Wednesday, April 30th, 2014
42

Ask Polly: My Dad Died Unexpectedly And I Can't Get Over It

graveHi Polly,

Last year my father, who was 56, died suddenly of a heart aneurysm. He took me out for my 24th birthday dinner, and then two days later he was dead. I feel like the past months have been a mess of every emotion possible. I'm a great big ball of pain, and it seems as though grief is the one thing no one will talk about with me. My dad was the parent who showed up for me, who supported me as a writer. We shared so many similarities: a tendency to overthink and undersleep, a need for long intellectual conversations, a deep and sometimes painful sensitivity, and a love of words. My mother has said she can't understand why I'm so sad and depressed over my dad's death. It's a message I've gotten before, as though I'm overreacting in my grief. That I need to toughen up and get over it. I'm in therapy, but I worry about how I will ever deal with this. Can you give me any advice?

Signed,

The Daughter Left Behind

Hi TDLB.

Your mother can't tolerate seeing you unhappy. That's all. She's unsettled by it, and worries that you'll never snap out of it. As a mother I can relate to that very well, and I'm sympathetic to her. She only wants you to be happy.

But—BUT!—there’s a certain kind of childhood to be had, in the company of someone who only wants you to be happy. Think about what that means, the flatness, the scentlessness, sterility of that: I. Only. Want. You. To. Be. Happy.

Here's what I DON'T want you to be:

Devastated
Confused
Remorseful
Harried
Unnerved
Haunted
Inspired
Embarrassed
Tempted
Nervous
Seduced
Melancholy
Nostalgic
Grateful

Your mother doesn't want you to struggle, or overthink things. She doesn't want you to be sensitive, or complicated. She doesn't want you to honor exactly who you are. She wants you to GET OVER IT so she can feel at peace again. She's probably a little bit controlling. Just a guess. She's probably a little bit anxious.

And again, I understand that, and I have empathy for it, as a sometimes-anxious woman with kids. But you have to find a way to set all of her expectations and desires for you aside. You can love her and still do that. You have to find a way to get a little space for yourself, to get a little distance, so you can look back over that distance and say, "This person, my mother, is conflicted and sad in ways that she won't admit. She wants us to lie together. She will react negatively to ANYTHING that I do that doesn't feel absolutely safe and controlled and happy and that's not a direct reflection of what she wants for me."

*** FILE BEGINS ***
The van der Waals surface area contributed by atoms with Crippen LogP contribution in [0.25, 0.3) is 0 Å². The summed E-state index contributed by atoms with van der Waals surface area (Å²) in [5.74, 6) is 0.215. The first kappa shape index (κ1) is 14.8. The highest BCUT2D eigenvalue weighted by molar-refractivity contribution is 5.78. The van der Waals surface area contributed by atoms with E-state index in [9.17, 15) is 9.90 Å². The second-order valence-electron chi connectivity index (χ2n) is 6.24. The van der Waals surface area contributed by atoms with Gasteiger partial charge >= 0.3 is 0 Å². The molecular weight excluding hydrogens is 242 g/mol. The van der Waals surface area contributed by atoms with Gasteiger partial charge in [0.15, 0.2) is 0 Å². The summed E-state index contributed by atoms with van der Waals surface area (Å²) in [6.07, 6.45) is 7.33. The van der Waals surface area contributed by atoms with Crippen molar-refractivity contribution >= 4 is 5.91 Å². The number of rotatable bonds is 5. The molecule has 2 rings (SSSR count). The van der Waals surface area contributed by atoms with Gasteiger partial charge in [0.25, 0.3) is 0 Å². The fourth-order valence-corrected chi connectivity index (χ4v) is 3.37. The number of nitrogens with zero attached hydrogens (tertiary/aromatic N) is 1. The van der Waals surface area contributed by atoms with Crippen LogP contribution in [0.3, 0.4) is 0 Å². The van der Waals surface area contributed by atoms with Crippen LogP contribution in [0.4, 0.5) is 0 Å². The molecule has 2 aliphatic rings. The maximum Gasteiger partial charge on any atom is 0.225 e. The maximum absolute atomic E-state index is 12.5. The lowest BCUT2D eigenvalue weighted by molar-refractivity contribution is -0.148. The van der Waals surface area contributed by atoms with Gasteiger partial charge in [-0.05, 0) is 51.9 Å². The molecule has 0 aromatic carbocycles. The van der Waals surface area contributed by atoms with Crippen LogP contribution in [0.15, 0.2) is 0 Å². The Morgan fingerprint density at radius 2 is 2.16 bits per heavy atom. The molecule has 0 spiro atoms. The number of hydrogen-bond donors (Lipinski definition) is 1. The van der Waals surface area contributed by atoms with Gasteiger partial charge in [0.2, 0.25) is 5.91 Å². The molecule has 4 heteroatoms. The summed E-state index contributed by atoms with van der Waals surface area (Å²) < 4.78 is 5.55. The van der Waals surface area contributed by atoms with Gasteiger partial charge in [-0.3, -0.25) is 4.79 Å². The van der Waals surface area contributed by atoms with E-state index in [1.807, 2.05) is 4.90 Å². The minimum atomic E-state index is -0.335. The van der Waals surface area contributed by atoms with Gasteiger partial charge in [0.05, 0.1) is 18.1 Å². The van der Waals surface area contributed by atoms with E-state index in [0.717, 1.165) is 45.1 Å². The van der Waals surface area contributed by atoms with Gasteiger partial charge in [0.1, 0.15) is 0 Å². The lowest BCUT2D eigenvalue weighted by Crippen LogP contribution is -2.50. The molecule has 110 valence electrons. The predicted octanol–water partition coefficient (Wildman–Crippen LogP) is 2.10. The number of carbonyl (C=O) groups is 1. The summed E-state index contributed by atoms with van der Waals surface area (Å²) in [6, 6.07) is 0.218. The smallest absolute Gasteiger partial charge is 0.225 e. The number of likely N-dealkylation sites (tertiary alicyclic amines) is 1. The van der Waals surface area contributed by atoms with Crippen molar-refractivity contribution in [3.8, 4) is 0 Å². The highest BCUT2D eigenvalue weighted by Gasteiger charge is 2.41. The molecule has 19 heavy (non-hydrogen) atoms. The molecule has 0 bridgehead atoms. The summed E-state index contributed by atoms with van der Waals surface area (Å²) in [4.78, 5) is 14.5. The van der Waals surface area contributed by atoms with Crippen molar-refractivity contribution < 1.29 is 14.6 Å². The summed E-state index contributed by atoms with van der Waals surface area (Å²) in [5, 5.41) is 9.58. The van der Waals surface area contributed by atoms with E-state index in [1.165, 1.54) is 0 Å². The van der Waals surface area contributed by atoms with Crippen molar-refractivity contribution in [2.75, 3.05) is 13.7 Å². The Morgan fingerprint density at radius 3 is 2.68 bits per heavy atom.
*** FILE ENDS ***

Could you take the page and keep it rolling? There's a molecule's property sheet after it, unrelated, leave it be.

Your mother doesn't want you to be an artist, a writer, an intellect. But that's what you are, right? That's what you want and what you believe in. You want the truth—you want to feel what you feel. You want to feel completely, painfully alive, and you know, instinctively, that this includes diving straight into your grief and not coming up to the surface until you feel like you're ready.

My father also died when he was 56 years old, completely out of the blue, from his first heart attack. He was in great shape, and extremely youthful. He ran or swam every day. He was a professor of economics, prone to bizarre digressions about human nature and spirituality and also prone to aggressive, off-color jokes. He was ruled by his emotions. I don't want to imply that he and I had the same sort of relationship that you had with your father; my dad could be very difficult, and I was treated more like a sidekick than an equal. But he loved me and he showed it, and when he died, I felt like the center of my life would never return. He and I were both very needy, very raw, and the rest of my family was much more controlled, more skeptical, more reserved, far less prone to starting a fight or leaping into the fray or showing their asses. When he died, I mourned for about four months straight, and then something shifted. I turned something off. I didn't want to play my role as joker. I was the last remaining emotional wild card in my family, and I felt ashamed of that suddenly, and for the first time, I withdrew. I was 25 years old, and after several years of drifting and drinking too much I got a boyfriend, got a great job, got in shape, and shut all the emotional neediness and messiness out for a while.

Maybe I made a decision to BE HAPPY. I wrote cartoons and that was part of it, too—I stopped drawing attention to myself as much and drew attention to my work instead. I pushed that clown onto the page, and became much more flat and controlled in real life. I dated a child-like artist, somebody who lived like an Unfrozen Caveman, who needed my help. I was strong. But I wasn't happy, not exactly.